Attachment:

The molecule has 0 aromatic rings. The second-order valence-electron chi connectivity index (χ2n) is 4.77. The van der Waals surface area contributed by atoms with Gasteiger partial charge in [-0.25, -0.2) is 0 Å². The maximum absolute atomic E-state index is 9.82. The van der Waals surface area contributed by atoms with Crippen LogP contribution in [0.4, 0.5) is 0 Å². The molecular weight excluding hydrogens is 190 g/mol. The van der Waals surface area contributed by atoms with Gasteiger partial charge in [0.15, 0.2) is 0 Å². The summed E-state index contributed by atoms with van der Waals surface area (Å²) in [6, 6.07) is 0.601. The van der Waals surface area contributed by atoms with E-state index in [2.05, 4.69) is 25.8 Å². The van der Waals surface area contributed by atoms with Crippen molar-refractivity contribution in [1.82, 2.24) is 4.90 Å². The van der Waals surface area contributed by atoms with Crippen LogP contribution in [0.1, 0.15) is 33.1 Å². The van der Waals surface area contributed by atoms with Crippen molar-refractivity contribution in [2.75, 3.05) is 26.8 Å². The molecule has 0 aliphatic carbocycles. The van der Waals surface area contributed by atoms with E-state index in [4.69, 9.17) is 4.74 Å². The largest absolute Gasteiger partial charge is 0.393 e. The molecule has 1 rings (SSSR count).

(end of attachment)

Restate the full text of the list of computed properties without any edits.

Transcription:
The molecule has 0 aromatic rings. The second-order valence-electron chi connectivity index (χ2n) is 4.77. The van der Waals surface area contributed by atoms with Gasteiger partial charge in [-0.25, -0.2) is 0 Å². The maximum absolute atomic E-state index is 9.82. The van der Waals surface area contributed by atoms with Crippen LogP contribution in [0.4, 0.5) is 0 Å². The molecular weight excluding hydrogens is 190 g/mol. The van der Waals surface area contributed by atoms with Gasteiger partial charge in [0.15, 0.2) is 0 Å². The summed E-state index contributed by atoms with van der Waals surface area (Å²) in [6, 6.07) is 0.601. The van der Waals surface area contributed by atoms with E-state index in [2.05, 4.69) is 25.8 Å². The van der Waals surface area contributed by atoms with Crippen molar-refractivity contribution in [1.82, 2.24) is 4.90 Å². The van der Waals surface area contributed by atoms with Crippen LogP contribution in [0.1, 0.15) is 33.1 Å². The van der Waals surface area contributed by atoms with Crippen molar-refractivity contribution in [2.75, 3.05) is 26.8 Å². The molecule has 0 aliphatic carbocycles. The van der Waals surface area contributed by atoms with E-state index in [4.69, 9.17) is 4.74 Å². The largest absolute Gasteiger partial charge is 0.393 e. The molecule has 1 rings (SSSR count).